Creative commentary plus crafty composition

The financial and insurance service industries in Canada is being regulated toward fuller disclosure to clients about both costs and performance of mutual fund investments and accounts content.  In turn, the companies affected arestudying and materializing ways in which to provide ‘clear and transparent information’ while encouraging ‘more meaningful discussions between advisors and clients’.

An article in the March edition of The Insurance & Investment Journal includes some revealing findings about how investment consumers respond to different options in describing the disclosure issue.  They participated in a study conducted by Invesco Canada (which includes Trimark Investments), subsidiary of Invesco Ltd., a global investment management firm.

A branch of Invesco Canada, Invesco Consulting, adapted research from an American public relations firm which ‘studies the effect that wording can have on a target audience’.   Two of the latter’s clients have been the Commissioners of the NHL and the NFL.  The firm was asked by Invesco to apply its expertise in the study of financial language to terms Canadian mutual fund representatives use in discussing investments, and particularly fund fees disclosure.

In a 2014 report, a sample of 400 Canadian investors were asked to react to phrasing which came up in prior interviews with advisors.  The sample participants evaluated the terms via positive or negative reactions.  After completing the study with English-speaking Canadians, it was also conducted for francophone advisors in Quebec.  Here are the major findings:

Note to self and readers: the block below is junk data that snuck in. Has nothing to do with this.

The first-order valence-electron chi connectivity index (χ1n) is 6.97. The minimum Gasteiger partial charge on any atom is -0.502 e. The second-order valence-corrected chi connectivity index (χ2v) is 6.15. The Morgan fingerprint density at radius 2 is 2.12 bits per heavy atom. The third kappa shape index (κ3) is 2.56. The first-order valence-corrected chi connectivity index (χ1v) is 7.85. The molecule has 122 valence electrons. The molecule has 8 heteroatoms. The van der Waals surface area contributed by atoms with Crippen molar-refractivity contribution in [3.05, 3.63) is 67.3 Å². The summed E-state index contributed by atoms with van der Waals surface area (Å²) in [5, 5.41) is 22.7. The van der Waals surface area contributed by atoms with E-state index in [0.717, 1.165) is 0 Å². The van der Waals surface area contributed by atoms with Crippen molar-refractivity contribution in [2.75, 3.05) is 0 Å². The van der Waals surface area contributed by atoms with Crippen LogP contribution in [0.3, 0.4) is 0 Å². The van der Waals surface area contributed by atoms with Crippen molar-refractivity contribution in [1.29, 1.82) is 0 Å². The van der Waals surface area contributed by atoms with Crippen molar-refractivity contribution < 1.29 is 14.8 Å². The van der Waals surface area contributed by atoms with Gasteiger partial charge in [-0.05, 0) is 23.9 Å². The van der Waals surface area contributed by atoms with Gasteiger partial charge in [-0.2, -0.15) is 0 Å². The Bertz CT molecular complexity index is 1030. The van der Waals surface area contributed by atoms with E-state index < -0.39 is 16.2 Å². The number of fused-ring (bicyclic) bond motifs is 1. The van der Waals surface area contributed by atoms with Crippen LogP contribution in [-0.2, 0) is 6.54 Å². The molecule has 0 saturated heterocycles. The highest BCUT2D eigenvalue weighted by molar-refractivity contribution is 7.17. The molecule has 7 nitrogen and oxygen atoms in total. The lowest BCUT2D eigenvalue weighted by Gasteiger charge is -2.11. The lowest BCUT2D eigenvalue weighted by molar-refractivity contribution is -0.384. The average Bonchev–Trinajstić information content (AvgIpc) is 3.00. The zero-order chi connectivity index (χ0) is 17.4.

• Quebec investors dislike acronyms, such as ETFs for exchange traded funds; the phrase ‘balanced portfolio’ was more appreciated by francophones, whereas ‘managed portfolio’ was more popular with anglophones
  • 2/3 of participants stated they want their advisors to contact them A.S.A.P. about the impact of the disclosure rule changes
  • Specifically concerning four terms connected with disclosure, the terms ‘fees’ and ‘commissions’ had the most negative connotations to investors, the former associated with ‘hidden fees’ and the latter with a win/lose scenario; in fact, 44% of participants indicated unwillingness to pay a ‘fee’
  • The two more palliative terms were ‘expenses’ and ‘costs’, the latter only a turn-off for 8% of respondents; investors believe that ‘costs’ “includes everything and there will be no other fees”
  • Insofar as advisor value added expressions, ‘increasing earnings’ was appreciated by 45% of participants, but only 4% approved ‘beating the market’
  • Concerning retirement, approximately 70% liked ‘security’ but only about 30% were enamoured with ‘financial freedom’, the latter an expression associated with unrealistic expectations
  • 75% of investors prefer the idea of portfolios which keep their promises, as opposed to the image of new and improved products
  • With respect to qualitative terms about advice, ‘realistic’ (at 57%) topped ‘prudent’, ‘direct’, or ‘pragmatic’; investors also are fond of the word ‘balanced’
  • In talking about the advisor’s role, words or expressions of combative or negative nature should be avoided in favour of plausible, credible language not spread on too thickly by advisors; phrasing like ‘guiding me in investment decisions’ resonates well

Such finely tuned guidelines would have been helpful to those of us still in the business a few years ago.

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